Poetry by Christine Jackson: Tea at Dawn, Gardener from Mogadishu, and Harborside

Tea at Dawn
She stands at the kitchen window
with a cup of chamomile
and appraises the yard
where her perennial garden thrives.

Michaelmas daisies form
violet starbursts with centers
like tiny suns.
Goldenrods arch into delicate curls
next to lavender clouds of chrysanthemums.

The window glass mists over with
steam from her cup
as a buck with a full rack
emerges from the air.
He bends and grazes
through her pink flowers of sedum
then disappears into the woods
like a haze of smoke.


Gardener from Mogadishu
Quiet sleep leaves
when the bombs come;
thunder drops to earth.
Run from fire,
untie the gate
of my cattle pen.

Run to the village,
find my family’s hut empty.
Rush past the village judgment tree,
where bodies swing from every branch.
Jump the rail fence,
merge with the bushes.

Running, foot sore,
always running,
down the hillsides,
across boulders,
through red dust swirls
from desert winds.
Rest only to crouch
in the scrub
under guns of soldiers.

I reach the river
of no safety,
cross over snapping jaws
of dark shapes underneath.
Swamp grass rips my legs.
I chew seeds and beans.

I wander
Nairobi streets,
ragged souled,
and wait for the mission
to find me
passage to London.

I build a cardboard hut
in a Feltham alley
near Heathrow,
and wait for the mission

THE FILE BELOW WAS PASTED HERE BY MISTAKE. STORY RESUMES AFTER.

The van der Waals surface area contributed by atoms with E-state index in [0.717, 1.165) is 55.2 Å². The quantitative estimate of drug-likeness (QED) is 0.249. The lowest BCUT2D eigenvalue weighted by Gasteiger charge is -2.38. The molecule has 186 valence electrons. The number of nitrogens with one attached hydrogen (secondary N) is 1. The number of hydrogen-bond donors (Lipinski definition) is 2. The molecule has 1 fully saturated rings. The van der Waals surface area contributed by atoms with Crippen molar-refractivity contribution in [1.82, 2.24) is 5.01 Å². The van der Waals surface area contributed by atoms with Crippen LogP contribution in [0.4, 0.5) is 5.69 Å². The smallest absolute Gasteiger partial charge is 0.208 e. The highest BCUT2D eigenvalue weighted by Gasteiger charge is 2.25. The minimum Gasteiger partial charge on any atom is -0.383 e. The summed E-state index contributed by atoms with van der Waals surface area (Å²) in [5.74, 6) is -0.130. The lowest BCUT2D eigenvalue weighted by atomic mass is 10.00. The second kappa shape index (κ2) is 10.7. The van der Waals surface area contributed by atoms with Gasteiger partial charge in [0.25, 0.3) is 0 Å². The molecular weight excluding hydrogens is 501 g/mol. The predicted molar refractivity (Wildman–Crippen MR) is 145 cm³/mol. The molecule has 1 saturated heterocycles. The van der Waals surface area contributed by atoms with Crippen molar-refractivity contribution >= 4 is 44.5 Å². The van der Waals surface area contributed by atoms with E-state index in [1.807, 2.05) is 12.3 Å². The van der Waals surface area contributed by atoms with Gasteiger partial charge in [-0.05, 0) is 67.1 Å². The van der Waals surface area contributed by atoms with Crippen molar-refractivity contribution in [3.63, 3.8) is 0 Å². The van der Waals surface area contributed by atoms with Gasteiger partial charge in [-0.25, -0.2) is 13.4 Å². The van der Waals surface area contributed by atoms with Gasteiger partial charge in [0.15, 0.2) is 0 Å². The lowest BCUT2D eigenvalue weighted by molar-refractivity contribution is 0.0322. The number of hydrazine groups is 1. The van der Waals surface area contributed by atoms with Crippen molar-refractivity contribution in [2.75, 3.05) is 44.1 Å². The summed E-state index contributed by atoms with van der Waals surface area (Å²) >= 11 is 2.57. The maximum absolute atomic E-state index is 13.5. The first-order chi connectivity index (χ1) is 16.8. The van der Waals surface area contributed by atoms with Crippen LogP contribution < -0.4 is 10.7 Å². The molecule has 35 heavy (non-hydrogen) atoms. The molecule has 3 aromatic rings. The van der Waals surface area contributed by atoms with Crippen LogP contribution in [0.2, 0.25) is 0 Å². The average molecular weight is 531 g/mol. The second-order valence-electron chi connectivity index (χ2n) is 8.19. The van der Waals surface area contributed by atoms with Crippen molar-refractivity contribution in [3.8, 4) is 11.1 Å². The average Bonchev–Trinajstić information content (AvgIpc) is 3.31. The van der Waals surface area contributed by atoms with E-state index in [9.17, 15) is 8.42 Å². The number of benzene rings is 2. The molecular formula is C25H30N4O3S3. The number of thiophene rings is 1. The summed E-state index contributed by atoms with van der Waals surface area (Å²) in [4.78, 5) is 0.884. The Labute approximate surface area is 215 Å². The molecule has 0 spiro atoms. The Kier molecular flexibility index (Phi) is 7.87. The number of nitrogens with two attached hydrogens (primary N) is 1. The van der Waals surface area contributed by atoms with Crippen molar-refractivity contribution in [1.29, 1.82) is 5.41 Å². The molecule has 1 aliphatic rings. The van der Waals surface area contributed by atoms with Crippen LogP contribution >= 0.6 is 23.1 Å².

to find me
passage to Atlanta.

Now in a Nike t-shirt
and shoes of rubber,
I crouch to tend my bean plants
in the church garden.
Around each new shoot,
I shape a pad of dirt
as a welcome to this world.
The soil is darker
And clumps more than at home,
But it smells the same,
rich, fertile, and teeming with life.


As the harbor’s brown surface rolls,
moored charter boats
moan and scrape
against an ancient dock.
A fish rises to nibble,
and a tail flicks the surface,
tiny, imperceptible,
less than one faint note
from a distant flute.


Christine Jackson
Christine Jackson

Christine Jackson grew up in New England and now teaches literature and creative writing at a South Florida University. That is, she is supposed to teach, but she probably learns as much from her students as they do from her. Her poetry has been published in print and online publications, including The Sandy River Review, Shot Glass Journal, Autumn Sky Poetry Daily, and A Quiet Courage. For more informaiton about the poet, visit: http://cahss.nova.edu/faculty/christine_jackson.html